• Defence/Police/Secrecy/Aggression

    • Preparing to Bomb Syria

      Quite simply I do not believe the US, UK and French government’s assertion that the Syrian government has used chemical weapons against rebels “multiple times in small quantities”. Why on earth would they do that? The claim that “up to 150 people have died” spread over a number of incidents makes no sense at all. In a civil war when tens of thousands of people have died, where all sides have been guilty of massacres of scores at a time, I cannot conceive of any motive for killing a dozen or so at any one time with the odd chemical shell. It makes no military sense – chemical weapons are designed for use against population centres and massed armies. They are not precision weapons for deployment against small groups.

    • Syria and Chemical Weapons: What Do We Know?

      abc-assad-chemIf you watched ABC World News last night (6/13/13), the story of Syria and the use of chemical weapons had shifted pretty dramatically. Anchor David Muir declared at the top of the show: “The White House now confirming Syria’s president has in fact used chemical weapons to kill.”

    • The Forbidden Truth: The U.S. is Channeling Chemical Weapons to Al Qaeda in Syria, Obama is a Liar and a Terrorist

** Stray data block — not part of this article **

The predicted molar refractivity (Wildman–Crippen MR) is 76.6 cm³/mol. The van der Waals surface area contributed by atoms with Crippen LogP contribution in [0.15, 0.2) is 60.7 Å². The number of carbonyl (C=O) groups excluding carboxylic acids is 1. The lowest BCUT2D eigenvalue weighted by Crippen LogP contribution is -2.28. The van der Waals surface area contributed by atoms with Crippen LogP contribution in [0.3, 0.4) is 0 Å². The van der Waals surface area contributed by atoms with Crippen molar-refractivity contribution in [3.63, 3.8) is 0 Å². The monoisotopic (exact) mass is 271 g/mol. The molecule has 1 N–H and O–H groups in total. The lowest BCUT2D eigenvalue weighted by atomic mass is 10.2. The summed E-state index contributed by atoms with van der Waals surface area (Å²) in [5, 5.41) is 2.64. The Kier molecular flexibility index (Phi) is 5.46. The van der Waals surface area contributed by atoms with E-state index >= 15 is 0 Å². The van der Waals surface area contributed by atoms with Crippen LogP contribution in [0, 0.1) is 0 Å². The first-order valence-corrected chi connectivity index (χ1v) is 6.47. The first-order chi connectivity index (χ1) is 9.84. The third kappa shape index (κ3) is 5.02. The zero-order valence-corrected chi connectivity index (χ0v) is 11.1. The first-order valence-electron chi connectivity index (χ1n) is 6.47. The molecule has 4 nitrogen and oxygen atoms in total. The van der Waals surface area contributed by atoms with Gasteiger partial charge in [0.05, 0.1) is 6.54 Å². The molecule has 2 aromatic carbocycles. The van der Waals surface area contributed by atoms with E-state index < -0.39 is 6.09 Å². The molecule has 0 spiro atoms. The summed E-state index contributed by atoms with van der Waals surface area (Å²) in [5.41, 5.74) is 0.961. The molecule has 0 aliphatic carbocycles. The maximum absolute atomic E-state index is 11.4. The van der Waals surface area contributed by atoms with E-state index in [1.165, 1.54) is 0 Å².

Who has Crossed the “Red Line”? Barack Obama and John Kerry are Supporting a Terrorist Organization on the State Department List

  • Finance

  • Censorship

    • Website filtering problems are a “load of cock”

      On Tuesday, I spoke at an event organised by the Sunday Times and Policy Exchange about online pornography and child protection. This was in the run-up to the opposition debate that took place in Parliament on Wednesday on these topics.

  • Privacy

    • Edward Snowden: change you can believe in

      I voted for Barack Obama in his first term. I had seri­ous doubts about him even then, and today I wish I hadn’t done it, but I did vote for him. I wouldn’t say I com­pletely fell for the “change you can believe in” baloney, but I decided to give the guy the ben­e­fit of the doubt.

    • Government Built Spy-Access Into Most Popular Consumer Program Before 9/11

      In researching the stunning pervasiveness of spying by the government (it’s much more wide spread than you’ve heard even now), we ran across the fact that the FBI wants software programmers to install a backdoor in all software.

    • The fight against the snoopers charter rages on

      It seems that the fight against the ‘snoopers charter’ rages on. In a letter to The Times, signed by Jack Straw, David Blunkett, Alan Johnson, Lord Baker, Lord King and Lord Carlile, called for the ‘snoopers charter’ to be revived. The intention of the letter seems to be to put increasing pressure on Nick Clegg to drop his opposition to the draft Bill